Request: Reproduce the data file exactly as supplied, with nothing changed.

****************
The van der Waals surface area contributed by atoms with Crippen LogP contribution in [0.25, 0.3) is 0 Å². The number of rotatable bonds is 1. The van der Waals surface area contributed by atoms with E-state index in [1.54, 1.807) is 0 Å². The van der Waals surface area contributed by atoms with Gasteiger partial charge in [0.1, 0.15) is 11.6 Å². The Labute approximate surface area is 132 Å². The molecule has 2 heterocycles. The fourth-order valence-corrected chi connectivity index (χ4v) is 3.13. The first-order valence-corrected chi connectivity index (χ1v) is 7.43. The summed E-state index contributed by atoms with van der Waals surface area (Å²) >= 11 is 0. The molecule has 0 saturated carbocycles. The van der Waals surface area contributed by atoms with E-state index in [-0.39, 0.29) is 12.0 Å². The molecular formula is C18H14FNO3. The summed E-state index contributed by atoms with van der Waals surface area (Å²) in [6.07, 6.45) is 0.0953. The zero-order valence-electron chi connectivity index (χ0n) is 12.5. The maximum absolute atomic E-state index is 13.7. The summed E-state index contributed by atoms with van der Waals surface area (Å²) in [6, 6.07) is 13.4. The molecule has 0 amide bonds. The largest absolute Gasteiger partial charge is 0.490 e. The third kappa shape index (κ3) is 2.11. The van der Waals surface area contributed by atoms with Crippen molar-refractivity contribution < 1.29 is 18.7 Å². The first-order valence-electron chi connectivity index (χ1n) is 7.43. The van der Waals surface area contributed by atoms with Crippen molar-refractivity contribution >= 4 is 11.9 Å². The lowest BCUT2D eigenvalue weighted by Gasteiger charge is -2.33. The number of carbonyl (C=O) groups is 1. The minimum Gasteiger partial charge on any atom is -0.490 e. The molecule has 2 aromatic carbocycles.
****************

The van der Waals surface area contributed by atoms with Crippen LogP contribution in [0.25, 0.3) is 0 Å². The number of rotatable bonds is 1. The van der Waals surface area contributed by atoms with E-state index in [1.54, 1.807) is 0 Å². The van der Waals surface area contributed by atoms with Gasteiger partial charge in [0.1, 0.15) is 11.6 Å². The Labute approximate surface area is 132 Å². The molecule has 2 heterocycles. The fourth-order valence-corrected chi connectivity index (χ4v) is 3.13. The first-order valence-corrected chi connectivity index (χ1v) is 7.43. The summed E-state index contributed by atoms with van der Waals surface area (Å²) >= 11 is 0. The molecule has 0 saturated carbocycles. The van der Waals surface area contributed by atoms with E-state index in [-0.39, 0.29) is 12.0 Å². The molecular formula is C18H14FNO3. The summed E-state index contributed by atoms with van der Waals surface area (Å²) in [6.07, 6.45) is 0.0953. The zero-order valence-electron chi connectivity index (χ0n) is 12.5. The maximum absolute atomic E-state index is 13.7. The summed E-state index contributed by atoms with van der Waals surface area (Å²) in [6, 6.07) is 13.4. The molecule has 0 amide bonds. The largest absolute Gasteiger partial charge is 0.490 e. The third kappa shape index (κ3) is 2.11. The van der Waals surface area contributed by atoms with Crippen molar-refractivity contribution < 1.29 is 18.7 Å². The first-order valence-electron chi connectivity index (χ1n) is 7.43. The van der Waals surface area contributed by atoms with Crippen molar-refractivity contribution >= 4 is 11.9 Å². The lowest BCUT2D eigenvalue weighted by Gasteiger charge is -2.33. The number of carbonyl (C=O) groups is 1. The minimum Gasteiger partial charge on any atom is -0.490 e. The molecule has 2 aromatic carbocycles.